Author Anita Desai books that remain unknown to Indians

Simple, middle class family stories with layered characters

Born Anita Mazumdar, Indian novelist Anita Desai published her first novel, Cry The Peacock, in 1963. Later her 1984 book In Custody narrating the story of an Urdu poet in and his declining days along with the story of a school teacher. This book was shortlisted for the Booker Prize. Desai considers Clear Light of Day her most autobiographical work as the story narrates a story set during the time of the author’s coming of age and in the same neighborhood where she grew up.

Clear Light of the Day
With the backdrop setting of Old Delhi, this novel narrates the story of trials and tribulations of familial love. This is considered to be Desai’s tender, warm, and compassionate novel about family scars and the sheer ability to forgive and forget in that love. Through Das’s family, the author shows the moving relationships between the members of the family, who in the process had grown apart from each other.

Fasting Feasting
In the end, the author’s characters in her narration are but human. Through her words themselves, Desai makes the characters awkward, shy, boisterous and most often someone who just wants to live their lives cocooned without any interference from the world, making them so not of this current time making the road transport to a world they want to provide the necessary calm and quiet.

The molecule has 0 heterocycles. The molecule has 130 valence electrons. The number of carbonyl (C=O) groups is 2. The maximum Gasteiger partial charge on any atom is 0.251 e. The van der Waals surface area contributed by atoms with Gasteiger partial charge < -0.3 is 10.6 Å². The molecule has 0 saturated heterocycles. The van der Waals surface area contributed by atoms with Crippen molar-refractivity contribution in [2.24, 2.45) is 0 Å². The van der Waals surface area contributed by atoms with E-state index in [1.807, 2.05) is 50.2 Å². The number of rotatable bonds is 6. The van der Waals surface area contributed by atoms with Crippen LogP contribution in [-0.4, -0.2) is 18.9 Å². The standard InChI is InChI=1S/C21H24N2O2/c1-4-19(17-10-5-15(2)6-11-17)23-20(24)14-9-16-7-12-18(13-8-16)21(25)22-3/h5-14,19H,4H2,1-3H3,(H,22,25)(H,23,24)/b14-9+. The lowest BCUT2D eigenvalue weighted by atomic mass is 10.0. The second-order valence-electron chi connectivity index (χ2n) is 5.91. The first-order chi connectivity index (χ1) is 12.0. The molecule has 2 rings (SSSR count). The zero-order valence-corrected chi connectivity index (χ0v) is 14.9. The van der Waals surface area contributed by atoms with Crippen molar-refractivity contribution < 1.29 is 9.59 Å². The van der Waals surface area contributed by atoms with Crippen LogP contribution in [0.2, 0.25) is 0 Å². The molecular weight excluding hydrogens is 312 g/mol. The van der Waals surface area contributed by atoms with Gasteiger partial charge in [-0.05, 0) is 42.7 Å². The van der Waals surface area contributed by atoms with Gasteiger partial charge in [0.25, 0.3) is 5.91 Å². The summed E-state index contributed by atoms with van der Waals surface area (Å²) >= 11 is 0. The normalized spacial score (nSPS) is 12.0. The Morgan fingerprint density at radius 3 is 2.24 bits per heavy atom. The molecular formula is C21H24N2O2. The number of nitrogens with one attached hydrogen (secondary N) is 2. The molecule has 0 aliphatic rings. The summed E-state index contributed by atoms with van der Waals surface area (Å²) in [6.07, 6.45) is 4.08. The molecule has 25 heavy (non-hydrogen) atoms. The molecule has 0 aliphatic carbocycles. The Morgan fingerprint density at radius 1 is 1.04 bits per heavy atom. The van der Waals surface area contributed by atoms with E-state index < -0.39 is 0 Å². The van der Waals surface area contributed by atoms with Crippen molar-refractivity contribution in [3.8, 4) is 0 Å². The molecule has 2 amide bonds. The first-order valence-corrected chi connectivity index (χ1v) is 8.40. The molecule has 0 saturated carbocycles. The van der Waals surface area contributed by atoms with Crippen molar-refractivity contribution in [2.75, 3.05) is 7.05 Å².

Fire on The Mountain
The old Nanda Kul has now chosen to spend the rest of her life up high in the mountains in the small town of Kasauli. As she settles in her life and solitude is disturbed with the arrival of her great-granddaughter, Raka. Through the long hot summer, hidden dependencies and old wounds are uncovered, until tragedy becomes inevitable. The two are of the opinion that they are different from each other, until their similarities come out to the surface bringing along hurt, pain, kindness, and the end only lasting in tragedy.

In Custody
With the subtle portrayal of human nature, Desai’s In Custody brings to fore a close intimate portrait of lives of common people impacted by the quest for identity and purpose. Deven, a Hindi lecturer in small-town Mirpore, his chance to interview India’s greatest living Urdu poet Nur offers him an escape from his mundane life.

Desai has been the Emerita John E. Burchard Professor of Humanities at the Massachusetts Institute of Technology. He has also been shortlisted for the Booker Prize three times. She has received a Sahitya Akademi Award in 1978 for her novel Fire on the Mountain and also won the British Guardian Prize for The Village by the Sea.

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